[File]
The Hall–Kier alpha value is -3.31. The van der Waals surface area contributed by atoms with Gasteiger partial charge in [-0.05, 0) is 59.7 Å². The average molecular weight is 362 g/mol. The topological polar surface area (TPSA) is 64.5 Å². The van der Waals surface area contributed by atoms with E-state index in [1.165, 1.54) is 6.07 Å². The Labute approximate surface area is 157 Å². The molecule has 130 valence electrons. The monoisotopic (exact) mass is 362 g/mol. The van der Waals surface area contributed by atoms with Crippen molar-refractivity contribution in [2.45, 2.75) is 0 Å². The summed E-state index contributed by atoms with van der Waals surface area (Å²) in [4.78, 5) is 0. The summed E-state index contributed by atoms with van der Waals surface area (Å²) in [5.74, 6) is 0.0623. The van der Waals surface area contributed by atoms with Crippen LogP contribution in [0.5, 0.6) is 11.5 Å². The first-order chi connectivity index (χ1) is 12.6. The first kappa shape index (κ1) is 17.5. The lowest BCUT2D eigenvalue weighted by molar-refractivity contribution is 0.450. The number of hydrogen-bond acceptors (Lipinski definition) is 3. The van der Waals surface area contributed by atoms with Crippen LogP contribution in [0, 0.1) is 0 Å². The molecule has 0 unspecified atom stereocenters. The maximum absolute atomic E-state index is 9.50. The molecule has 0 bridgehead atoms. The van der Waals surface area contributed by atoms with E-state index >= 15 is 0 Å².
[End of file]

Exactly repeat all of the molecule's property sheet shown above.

The Hall–Kier alpha value is -3.31. The van der Waals surface area contributed by atoms with Gasteiger partial charge in [-0.05, 0) is 59.7 Å². The average molecular weight is 362 g/mol. The topological polar surface area (TPSA) is 64.5 Å². The van der Waals surface area contributed by atoms with E-state index in [1.165, 1.54) is 6.07 Å². The Labute approximate surface area is 157 Å². The molecule has 130 valence electrons. The monoisotopic (exact) mass is 362 g/mol. The van der Waals surface area contributed by atoms with Crippen molar-refractivity contribution in [2.45, 2.75) is 0 Å². The summed E-state index contributed by atoms with van der Waals surface area (Å²) in [4.78, 5) is 0. The summed E-state index contributed by atoms with van der Waals surface area (Å²) in [5.74, 6) is 0.0623. The van der Waals surface area contributed by atoms with Crippen LogP contribution in [0.5, 0.6) is 11.5 Å². The first-order chi connectivity index (χ1) is 12.6. The first kappa shape index (κ1) is 17.5. The lowest BCUT2D eigenvalue weighted by molar-refractivity contribution is 0.450. The number of hydrogen-bond acceptors (Lipinski definition) is 3. The van der Waals surface area contributed by atoms with Crippen LogP contribution in [0, 0.1) is 0 Å². The molecule has 0 unspecified atom stereocenters. The maximum absolute atomic E-state index is 9.50. The molecule has 0 bridgehead atoms. The van der Waals surface area contributed by atoms with E-state index >= 15 is 0 Å².